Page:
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Heels 1970

A Day in The Life

page 10

A Day in The Life

The seemingly endless Fiordland rain stopped beating on the roof of Homer Hut sometime in the night of January 11th, 1970. Towards mid-morning the oppressive low clouds were rolling and tearing themselves off the jagged mountain valley-walls, letting the sunlight through to dance and twinkle in the teardrops left on every leaf in the Upper Hollyford. Kevin Henshall, Pam Stanton and I packed up and wandered up to the tunnel portal, intent on catching a ride down into the Cleddau. The two-man Mount Tutoko expedition was under way at last.

By mid-day Kevin and I were pushing our cheerful sweaty way into the steaming, fern infested green jungle at the Tutoko River forest, along a recently upgraded Parks Board track. The side creeks were falling in diminishing streams down the vertical walls of the nearby peaks Underwood and Patuki, left high and proud above the deeply carved glacial valley. The forest disappeared when we reached the dry river-bed, a vast airbase for the sandflies of the region. It took me no more than fifteen seconds to pack away our xeroxed map, put on the pack and break into a staggering run. Even then the bastards wouldn't give up. Hair, nostrils, eyes and ears full of whining black kamikaze insects- we got going quickly. Being fully clothed in such humid condition and not being able to stop to rest and look at the view doesn't contribute to one's sanity either.

Anyway, it was a perfect day by the time we met Ross Gooder and John Wild at Leader Creek, on their way out after several wet days in the region. Ross said he would be back soon. A tiger for punishment, I thought, as Kevin and I pottered along over mossy boulders of the rapidly vanishing Limerick Creek to Dave's Cave. Both creek and cave (which was really just a comfortable little bivvy rock), were apparently named after a well-known vulgar limerick. Two Tongue and Meats were in residence, so we joined them for a pleasant afternoon and evening, surrounded by huge Fiordland trees and rocks. The next day was spent wandering up Leader Creek into some fairly fearsome country - swift, steep streams, huge rocks, thick scrub and on all sides, mighty mountain bluffs, with snow patches way up high, waiting for us. The climb through scrub and snowgrass to Turner's biv surprised us a little, in the hairy appearance of the route. We chugged slowly upwards out of the land of sandflies, along a new line of cairns, stopping here and there for several hours in the land of grasshoppers to fester in the sun and eat sardines. It was well into the afternoon by the time we had decided to camp outside the second of the three "Turner's biv's" - the third is probably the original, and all three are pretty good.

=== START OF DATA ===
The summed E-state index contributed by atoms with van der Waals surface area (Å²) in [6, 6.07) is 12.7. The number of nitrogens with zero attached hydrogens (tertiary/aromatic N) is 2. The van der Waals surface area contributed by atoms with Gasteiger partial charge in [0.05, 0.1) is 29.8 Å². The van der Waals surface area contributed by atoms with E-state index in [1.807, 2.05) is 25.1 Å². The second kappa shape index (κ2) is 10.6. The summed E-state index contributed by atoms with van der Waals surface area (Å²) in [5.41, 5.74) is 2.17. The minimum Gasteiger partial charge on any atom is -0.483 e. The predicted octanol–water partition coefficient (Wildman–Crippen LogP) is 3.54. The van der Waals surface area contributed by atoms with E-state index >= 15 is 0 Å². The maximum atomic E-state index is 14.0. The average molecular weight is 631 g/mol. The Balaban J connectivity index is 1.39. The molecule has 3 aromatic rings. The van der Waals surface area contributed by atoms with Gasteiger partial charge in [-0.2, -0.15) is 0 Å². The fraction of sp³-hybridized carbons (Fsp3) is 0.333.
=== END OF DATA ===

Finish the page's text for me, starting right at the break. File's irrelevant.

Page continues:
Ross came steaming into our shambolic snowgrass "camp" not long afterwards, grinning like a crevasse and asking humbly to be allowed to climb with us. Kevin and I agreed with an outward show of reluctance. At this stage our only thoughts were of the weather. The day was still perfect, but those things are pretty rare in Fiordland. One more fine day Huey, please. Tea was eaten and we curled up in our pits in various places in the tussock, with the alarm set for 2.00am.